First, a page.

In this context, women have invested much energy in organizing alternative means to bring films by women to the public and to encourage critical discussion about feminism and film. West Berlin, in particular, has emerged as a center for feminist film production and cinema studies. There in November 1973 the first German women's film festival and workshop was held. Although women have not organized another festival on that scale, non-commercial cinemas and film societies have become increasingly willing to show features by women, and some have even showcased individual filmmakers or organized thematic groups of films around women's issues. Arsenal, the West Berlin cinematheque, has led this kind of programming and archival work.

An important link in distributing alternative feminist films has been the popular, autonomous "women's cinemas" in cities such as Berlin, Cologne, Hannover, Munich and Saarbrücken. Berlin's Frauenkino was the first — the model — until it closed recently. In 1977 a women's collective began renting a movie theatre one night a week to show films by women to women. The undertaking responded to the ways traditional movie houses excluded women by programming policies that were oriented primarily around men's entertainment and informational needs. In addition, the women's collective wanted to develop a situation not only to show films but also to discuss them, so that frequently filmmakers and technicians participated. The collective received criticism from some feminists and leftists for sexism and a separatist mentality because it excluded men from the weekly film showings and did not show films by men about women. In response, the Frauenkino called its programming an offensive strategy, since traditional cinemas showed an overabundance of other films, and the group said that its exclusionary policy in fact heightened men's interest in films by women.(1)

The feminist film journal frauen und film (published by Rotbuch Verlag, West Berlin) represents another crucial step in establishing a milieu for feminist film culture. Founded by Helke Sander in 1974, the original goals of the journal corresponded in many ways to those of Women and Film, which began publication in 1972 in California, Namely, both journals sought to investigate the impact of patriarchal culture in the film medium and to critique cinematic sexism. Two other German feminist monthlies (Emma and Courage) carry on this tradition of criticism as they publish film reviews identifying the sexism in stereotypical images and demystifying explicit sexist ideology in film. Frauen und film, in the meantime, sees itself as a forum for women professionally involved in film production. In its seven years of publication, it has consistently probed into all areas concerning feminism and film. This is despite criticism from male traditionalists that it makes sexism into an excuse for poor quality when reviewing films by women. And it is also despite criticism from feminists that the journal is too professionally oriented and that it comes from a publishing house run by a collective composed of both men and women (see excerpts from frauen und film editorials). As an organ devoted to films by and for women, frauen und film uniquely struggles to legitimize women's subjectivity in the cultural sphere, while also trying to deal positively with the real absence of women as autonomous agents in film production.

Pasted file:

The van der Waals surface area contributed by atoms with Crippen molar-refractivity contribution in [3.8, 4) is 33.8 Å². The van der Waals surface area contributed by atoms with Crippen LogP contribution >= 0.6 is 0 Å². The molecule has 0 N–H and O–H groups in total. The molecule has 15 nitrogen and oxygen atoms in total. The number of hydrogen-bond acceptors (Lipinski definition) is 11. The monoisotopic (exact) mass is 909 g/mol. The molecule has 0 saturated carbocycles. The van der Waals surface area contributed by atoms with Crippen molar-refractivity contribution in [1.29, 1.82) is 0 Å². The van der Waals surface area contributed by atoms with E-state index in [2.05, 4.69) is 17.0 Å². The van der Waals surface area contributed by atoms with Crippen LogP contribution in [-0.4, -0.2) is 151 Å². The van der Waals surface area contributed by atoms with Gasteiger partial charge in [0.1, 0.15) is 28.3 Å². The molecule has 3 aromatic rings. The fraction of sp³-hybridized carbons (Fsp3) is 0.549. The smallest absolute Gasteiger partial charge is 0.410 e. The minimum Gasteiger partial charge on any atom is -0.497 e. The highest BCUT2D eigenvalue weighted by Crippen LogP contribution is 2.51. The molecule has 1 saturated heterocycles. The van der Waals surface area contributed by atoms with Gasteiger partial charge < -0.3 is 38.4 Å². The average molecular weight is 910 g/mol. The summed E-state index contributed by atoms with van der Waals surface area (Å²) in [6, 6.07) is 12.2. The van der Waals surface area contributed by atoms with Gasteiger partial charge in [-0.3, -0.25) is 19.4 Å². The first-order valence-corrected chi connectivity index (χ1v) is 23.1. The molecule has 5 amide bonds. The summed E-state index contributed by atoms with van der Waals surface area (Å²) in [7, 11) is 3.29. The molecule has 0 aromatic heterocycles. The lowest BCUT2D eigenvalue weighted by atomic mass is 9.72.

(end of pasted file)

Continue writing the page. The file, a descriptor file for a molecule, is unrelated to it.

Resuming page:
In December, 1979, an association of women filmworkers was established in West Berlin (Verband der Filmarbeiterinnen). The organization distributed a manifesto at the Hamburg Film Festival (1979) demanding that 50% of all film subsidies go to women filmworkers and special money go toward distributing and exhibiting films by women. The association meets once a month in Berlin to formulate plans for common projects. It sponsored its first supra-regional meeting at the Berlin Film Festival in February, 1980, and has since incorporated, nationwide.

In many ways, German feminist filmmakers have more privileges than their U.S. sisters. West Germany has a well-developed system of federal and local granting agencies and prizes for independent filmmakers, as well as ten national and local public television studios with their own monies to commission shorts, documentaries and features. In the early seventies, television in particular generously funded women filmmakers. In fact, TV film production is where most feminist directors first gained recognition.